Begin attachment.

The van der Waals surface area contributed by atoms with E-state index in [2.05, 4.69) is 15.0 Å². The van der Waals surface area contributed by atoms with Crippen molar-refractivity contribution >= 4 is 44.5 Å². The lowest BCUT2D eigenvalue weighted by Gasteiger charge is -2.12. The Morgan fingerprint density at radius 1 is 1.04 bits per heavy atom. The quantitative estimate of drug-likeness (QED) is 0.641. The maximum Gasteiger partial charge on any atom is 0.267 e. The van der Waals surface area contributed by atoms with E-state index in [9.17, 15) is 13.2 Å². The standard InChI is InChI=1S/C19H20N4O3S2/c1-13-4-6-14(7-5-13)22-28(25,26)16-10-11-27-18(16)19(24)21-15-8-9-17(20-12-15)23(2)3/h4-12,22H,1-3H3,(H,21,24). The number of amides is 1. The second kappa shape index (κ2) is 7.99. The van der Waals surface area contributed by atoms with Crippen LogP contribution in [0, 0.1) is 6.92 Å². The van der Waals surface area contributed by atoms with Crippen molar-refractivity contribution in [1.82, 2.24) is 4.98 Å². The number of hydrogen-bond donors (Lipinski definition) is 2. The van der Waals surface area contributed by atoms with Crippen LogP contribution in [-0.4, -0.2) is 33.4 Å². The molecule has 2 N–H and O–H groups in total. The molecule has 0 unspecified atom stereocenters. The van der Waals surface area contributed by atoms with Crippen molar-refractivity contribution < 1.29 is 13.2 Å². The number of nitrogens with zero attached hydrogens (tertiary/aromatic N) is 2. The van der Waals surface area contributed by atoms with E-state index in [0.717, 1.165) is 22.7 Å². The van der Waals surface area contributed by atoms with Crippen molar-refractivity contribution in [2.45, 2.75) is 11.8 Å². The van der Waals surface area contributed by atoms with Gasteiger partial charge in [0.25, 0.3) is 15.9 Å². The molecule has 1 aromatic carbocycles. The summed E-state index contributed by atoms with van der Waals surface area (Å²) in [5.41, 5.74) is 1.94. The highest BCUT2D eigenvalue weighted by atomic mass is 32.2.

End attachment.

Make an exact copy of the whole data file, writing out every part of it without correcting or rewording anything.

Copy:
The van der Waals surface area contributed by atoms with E-state index in [2.05, 4.69) is 15.0 Å². The van der Waals surface area contributed by atoms with Crippen molar-refractivity contribution >= 4 is 44.5 Å². The lowest BCUT2D eigenvalue weighted by Gasteiger charge is -2.12. The Morgan fingerprint density at radius 1 is 1.04 bits per heavy atom. The quantitative estimate of drug-likeness (QED) is 0.641. The maximum Gasteiger partial charge on any atom is 0.267 e. The van der Waals surface area contributed by atoms with E-state index in [9.17, 15) is 13.2 Å². The standard InChI is InChI=1S/C19H20N4O3S2/c1-13-4-6-14(7-5-13)22-28(25,26)16-10-11-27-18(16)19(24)21-15-8-9-17(20-12-15)23(2)3/h4-12,22H,1-3H3,(H,21,24). The number of amides is 1. The second kappa shape index (κ2) is 7.99. The van der Waals surface area contributed by atoms with Crippen LogP contribution in [0, 0.1) is 6.92 Å². The van der Waals surface area contributed by atoms with Crippen molar-refractivity contribution in [1.82, 2.24) is 4.98 Å². The number of hydrogen-bond donors (Lipinski definition) is 2. The van der Waals surface area contributed by atoms with Crippen LogP contribution in [-0.4, -0.2) is 33.4 Å². The molecule has 2 N–H and O–H groups in total. The molecule has 0 unspecified atom stereocenters. The van der Waals surface area contributed by atoms with Crippen molar-refractivity contribution < 1.29 is 13.2 Å². The number of nitrogens with zero attached hydrogens (tertiary/aromatic N) is 2. The van der Waals surface area contributed by atoms with E-state index in [0.717, 1.165) is 22.7 Å². The van der Waals surface area contributed by atoms with Crippen molar-refractivity contribution in [2.45, 2.75) is 11.8 Å². The van der Waals surface area contributed by atoms with Gasteiger partial charge in [0.25, 0.3) is 15.9 Å². The molecule has 1 aromatic carbocycles. The summed E-state index contributed by atoms with van der Waals surface area (Å²) in [5.41, 5.74) is 1.94. The highest BCUT2D eigenvalue weighted by atomic mass is 32.2.